PHOENIX — Arizona Republican Party Chairwoman Kelli Ward filed a lawsuit Tuesday seeking an inspection of both mail-in ballot signatures and duplicated ballots in metro Phoenix, alleging election officials didn’t give legal observers enough access to ballot processing.
The lawsuit filed against President-elect Joe Biden’s 11 electors in Arizona also alleged some suburbs on the southeastern edge of Maricopa County had an unusually high number of duplicated ballots - and that the election results in that area were “strongly inconsistent” with voter registration and historical voting data.
Ballots are duplicated when they are damaged or too illegible to run through a tabulator. The lawsuit alleged the software used in processing such electronic ballots was inaccurate and would “prefill” Biden’s name on ballots more often than it did President Donald Trump.
The suit said legal observers weren’t allowed to watch the ballot duplication.
The Biden campaign in Arizona declined to comment on the lawsuit.
Ward’s lawsuit marks the fifth election challenge filed in Maricopa County since Nov. 3. The previous four cases were dismissed, including one filed by the Arizona Republican Party that sought to determine whether voting machines were hacked.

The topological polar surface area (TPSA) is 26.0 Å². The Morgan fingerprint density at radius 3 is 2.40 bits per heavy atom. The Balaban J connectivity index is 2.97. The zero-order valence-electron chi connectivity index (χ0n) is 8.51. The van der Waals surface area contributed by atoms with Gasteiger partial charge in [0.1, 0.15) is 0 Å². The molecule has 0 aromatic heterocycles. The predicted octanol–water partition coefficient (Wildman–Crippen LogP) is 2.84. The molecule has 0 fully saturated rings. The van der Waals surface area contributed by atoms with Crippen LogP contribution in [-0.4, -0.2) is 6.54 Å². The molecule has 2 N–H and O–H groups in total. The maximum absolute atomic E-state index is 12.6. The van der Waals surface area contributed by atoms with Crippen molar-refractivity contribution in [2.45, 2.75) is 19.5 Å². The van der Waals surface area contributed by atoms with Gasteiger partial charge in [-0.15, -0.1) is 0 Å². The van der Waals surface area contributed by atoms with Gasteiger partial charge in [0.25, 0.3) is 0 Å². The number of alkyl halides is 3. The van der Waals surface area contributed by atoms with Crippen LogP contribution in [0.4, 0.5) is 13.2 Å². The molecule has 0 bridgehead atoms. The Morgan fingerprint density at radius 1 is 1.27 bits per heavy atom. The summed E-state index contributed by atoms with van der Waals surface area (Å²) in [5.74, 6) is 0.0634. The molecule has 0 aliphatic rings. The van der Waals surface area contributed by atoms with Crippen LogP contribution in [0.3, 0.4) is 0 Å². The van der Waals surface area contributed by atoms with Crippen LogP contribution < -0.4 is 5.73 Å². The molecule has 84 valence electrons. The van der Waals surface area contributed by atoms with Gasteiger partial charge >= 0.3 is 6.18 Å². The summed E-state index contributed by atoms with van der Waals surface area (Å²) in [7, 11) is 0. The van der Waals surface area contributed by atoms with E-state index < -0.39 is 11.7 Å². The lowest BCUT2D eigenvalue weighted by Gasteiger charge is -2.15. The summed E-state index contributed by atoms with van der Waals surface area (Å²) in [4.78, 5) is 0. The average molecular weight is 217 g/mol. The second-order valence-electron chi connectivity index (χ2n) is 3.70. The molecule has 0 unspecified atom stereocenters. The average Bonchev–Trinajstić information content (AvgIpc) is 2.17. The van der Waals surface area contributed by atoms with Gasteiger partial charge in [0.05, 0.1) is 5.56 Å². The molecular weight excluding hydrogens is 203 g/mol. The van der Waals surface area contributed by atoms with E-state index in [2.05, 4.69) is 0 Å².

No evidence of fraud or hacking of voting machines has emerged during this election in Arizona.
The state GOP chief also is seeking a limited comparison of signatures on the envelopes from mail-in ballots against signatures on file to see whether ballots were falsely verified.
The suit said election officials wouldn’t let legal observers fully observe the signature verification process and instead made them remain at tables that were 10 to 12 feet (3.6 meters) away from computer monitors.
On Monday, Republican Gov. Doug Ducey acknowledged for the first time that Biden won Arizona.
Copyright © 2022 The Washington Times, LLC.